There are apparently over 300 businesses signed up to the campaign who offer jobs from property development to retail. Employers can:
· Employ serving prisoners
· Release prisoners for work on a temporary licence
· Employ ex-offenders, following their release from prison
More and more businesses are signing up to schemes like this because of all the benefits ex-offenders can bring. Some of the ones listed on the government’s website include:
· Filling the skills gap: over half of employers can’t fill roles because of a skill shortage. Prisoners and ex-offenders have a wide range of skills that should be utilised by businesses and fill those skill gaps.
· Reducing recruitment costs: it costs an average of £2,000 to hire non-managerial vacancies, which employers can save on if they use the NFN scheme to hire people with criminal records.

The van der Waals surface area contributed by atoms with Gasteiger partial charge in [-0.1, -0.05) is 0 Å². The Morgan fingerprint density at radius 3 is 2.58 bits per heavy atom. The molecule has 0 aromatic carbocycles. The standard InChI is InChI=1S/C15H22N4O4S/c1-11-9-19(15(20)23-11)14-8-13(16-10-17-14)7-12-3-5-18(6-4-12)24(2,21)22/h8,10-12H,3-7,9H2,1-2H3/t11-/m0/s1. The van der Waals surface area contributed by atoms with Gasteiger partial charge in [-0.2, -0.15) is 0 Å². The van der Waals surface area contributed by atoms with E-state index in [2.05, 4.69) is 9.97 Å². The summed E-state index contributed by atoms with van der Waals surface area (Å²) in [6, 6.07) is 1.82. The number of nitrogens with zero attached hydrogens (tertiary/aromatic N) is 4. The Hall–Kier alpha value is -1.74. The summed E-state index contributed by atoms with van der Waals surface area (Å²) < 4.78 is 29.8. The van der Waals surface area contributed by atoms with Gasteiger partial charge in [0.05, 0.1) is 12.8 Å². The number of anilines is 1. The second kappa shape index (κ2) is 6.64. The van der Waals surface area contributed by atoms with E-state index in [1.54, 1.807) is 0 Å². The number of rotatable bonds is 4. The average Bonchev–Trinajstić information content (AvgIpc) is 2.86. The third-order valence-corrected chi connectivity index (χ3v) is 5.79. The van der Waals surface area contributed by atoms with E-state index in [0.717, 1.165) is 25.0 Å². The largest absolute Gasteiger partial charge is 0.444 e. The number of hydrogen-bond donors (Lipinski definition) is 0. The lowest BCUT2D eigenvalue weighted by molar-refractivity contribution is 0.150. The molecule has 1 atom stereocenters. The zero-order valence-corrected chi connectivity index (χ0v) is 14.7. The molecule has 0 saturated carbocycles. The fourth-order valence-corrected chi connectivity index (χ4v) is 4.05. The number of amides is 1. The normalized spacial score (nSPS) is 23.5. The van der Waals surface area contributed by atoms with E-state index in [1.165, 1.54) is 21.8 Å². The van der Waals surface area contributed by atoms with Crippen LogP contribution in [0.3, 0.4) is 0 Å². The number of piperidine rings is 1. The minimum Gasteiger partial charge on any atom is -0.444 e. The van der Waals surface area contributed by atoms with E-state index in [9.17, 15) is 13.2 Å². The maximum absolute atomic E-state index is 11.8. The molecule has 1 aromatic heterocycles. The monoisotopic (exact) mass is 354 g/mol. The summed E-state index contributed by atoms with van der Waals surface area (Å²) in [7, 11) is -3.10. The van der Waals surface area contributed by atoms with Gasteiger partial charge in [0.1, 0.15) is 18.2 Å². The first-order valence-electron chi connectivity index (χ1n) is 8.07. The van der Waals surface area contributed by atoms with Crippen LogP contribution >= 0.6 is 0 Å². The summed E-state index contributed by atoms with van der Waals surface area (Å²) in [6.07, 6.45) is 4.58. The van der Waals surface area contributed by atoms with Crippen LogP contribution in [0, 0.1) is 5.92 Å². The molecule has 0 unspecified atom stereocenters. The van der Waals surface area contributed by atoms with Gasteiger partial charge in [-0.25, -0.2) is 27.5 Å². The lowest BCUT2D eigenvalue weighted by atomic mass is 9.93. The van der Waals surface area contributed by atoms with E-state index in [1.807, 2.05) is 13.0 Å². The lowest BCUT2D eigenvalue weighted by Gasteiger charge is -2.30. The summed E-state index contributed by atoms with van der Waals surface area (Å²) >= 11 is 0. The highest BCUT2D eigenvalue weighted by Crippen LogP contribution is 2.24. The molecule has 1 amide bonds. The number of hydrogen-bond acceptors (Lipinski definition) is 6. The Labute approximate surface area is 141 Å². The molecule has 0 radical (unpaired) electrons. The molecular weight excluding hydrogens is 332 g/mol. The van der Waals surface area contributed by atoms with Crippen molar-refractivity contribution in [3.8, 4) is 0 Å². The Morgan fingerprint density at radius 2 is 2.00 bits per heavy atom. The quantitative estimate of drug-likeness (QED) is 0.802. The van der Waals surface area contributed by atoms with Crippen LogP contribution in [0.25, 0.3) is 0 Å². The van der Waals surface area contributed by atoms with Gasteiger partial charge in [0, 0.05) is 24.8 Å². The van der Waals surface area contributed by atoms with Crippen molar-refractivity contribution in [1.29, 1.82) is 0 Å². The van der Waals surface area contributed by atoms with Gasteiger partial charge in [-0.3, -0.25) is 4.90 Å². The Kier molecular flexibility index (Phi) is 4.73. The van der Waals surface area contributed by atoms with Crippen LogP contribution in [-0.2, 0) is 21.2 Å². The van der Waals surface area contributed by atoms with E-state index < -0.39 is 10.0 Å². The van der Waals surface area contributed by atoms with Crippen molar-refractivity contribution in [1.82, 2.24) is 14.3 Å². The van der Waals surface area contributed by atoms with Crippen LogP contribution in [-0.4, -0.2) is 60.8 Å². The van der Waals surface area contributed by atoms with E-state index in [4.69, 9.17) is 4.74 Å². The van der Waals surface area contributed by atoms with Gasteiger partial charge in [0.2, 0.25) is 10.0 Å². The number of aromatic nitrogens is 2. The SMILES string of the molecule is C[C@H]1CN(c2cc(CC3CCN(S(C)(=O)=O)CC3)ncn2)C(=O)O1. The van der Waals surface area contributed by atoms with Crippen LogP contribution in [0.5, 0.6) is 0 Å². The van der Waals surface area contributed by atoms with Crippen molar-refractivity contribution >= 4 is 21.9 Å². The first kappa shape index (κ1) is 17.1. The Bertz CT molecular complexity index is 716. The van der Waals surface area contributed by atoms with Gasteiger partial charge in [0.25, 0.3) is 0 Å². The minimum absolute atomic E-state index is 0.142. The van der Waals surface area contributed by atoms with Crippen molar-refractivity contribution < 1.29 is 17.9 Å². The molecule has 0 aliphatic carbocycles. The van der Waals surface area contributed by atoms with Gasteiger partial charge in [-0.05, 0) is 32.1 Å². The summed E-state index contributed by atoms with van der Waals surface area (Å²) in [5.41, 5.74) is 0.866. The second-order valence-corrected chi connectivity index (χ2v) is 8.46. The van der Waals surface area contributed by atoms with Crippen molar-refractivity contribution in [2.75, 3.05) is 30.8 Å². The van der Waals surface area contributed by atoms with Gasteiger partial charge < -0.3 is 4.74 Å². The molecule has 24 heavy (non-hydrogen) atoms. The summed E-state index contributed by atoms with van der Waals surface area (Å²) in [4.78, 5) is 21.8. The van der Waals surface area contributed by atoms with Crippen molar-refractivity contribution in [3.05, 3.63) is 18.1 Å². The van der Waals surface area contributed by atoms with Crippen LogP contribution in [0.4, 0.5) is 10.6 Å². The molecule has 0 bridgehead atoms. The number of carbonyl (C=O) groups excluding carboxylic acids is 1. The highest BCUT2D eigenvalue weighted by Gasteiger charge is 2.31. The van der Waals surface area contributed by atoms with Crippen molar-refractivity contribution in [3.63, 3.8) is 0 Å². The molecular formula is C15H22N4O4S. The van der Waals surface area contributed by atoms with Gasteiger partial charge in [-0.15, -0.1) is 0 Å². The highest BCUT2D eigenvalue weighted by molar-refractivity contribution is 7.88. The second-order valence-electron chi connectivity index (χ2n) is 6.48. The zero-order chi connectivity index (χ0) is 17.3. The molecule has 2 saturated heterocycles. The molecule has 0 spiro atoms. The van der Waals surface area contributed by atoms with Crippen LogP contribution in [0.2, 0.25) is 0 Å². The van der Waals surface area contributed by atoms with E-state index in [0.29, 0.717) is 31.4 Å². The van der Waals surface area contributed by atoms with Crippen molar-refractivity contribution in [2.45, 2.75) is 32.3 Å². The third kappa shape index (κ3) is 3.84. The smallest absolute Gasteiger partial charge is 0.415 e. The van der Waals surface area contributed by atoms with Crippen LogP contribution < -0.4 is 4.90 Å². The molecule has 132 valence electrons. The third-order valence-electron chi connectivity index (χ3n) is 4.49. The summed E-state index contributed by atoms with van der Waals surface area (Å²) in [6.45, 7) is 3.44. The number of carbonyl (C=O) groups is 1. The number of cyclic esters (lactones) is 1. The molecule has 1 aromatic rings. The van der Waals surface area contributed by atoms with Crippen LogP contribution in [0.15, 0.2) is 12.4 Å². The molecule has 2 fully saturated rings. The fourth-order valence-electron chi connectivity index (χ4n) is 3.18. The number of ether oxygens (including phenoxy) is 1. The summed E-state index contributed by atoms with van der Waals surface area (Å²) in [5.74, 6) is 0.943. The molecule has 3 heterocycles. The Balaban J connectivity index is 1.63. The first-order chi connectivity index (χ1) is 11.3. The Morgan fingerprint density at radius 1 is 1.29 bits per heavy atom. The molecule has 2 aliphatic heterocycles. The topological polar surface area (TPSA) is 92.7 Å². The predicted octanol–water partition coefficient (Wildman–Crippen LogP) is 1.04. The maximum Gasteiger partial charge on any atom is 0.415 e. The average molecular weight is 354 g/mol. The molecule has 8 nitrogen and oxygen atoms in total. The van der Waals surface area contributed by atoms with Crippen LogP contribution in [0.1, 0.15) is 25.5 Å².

· Reduce staff absence and increase retention: employees with criminal records tend to be more grateful for their job and more loyal to their employer for helping to give them a second chance.
Overall, the focus on getting people with criminal records back into the workforce is more prevalent than ever.
In this post, we’ve managed to cover what employers can get from a criminal record check, and how many of them actually have to ask you for one. We’ve also discussed what the job prospects for ex-offenders currently look like.
With all of these large companies now employing ex-offenders, and government schemes in place to convince more to take the same approach, it’s doubtful that the trend in hiring ex-offenders will suddenly grind to a halt. Hopefully, what we will see is more and more companies following suite by actively employing people with an unconventional past.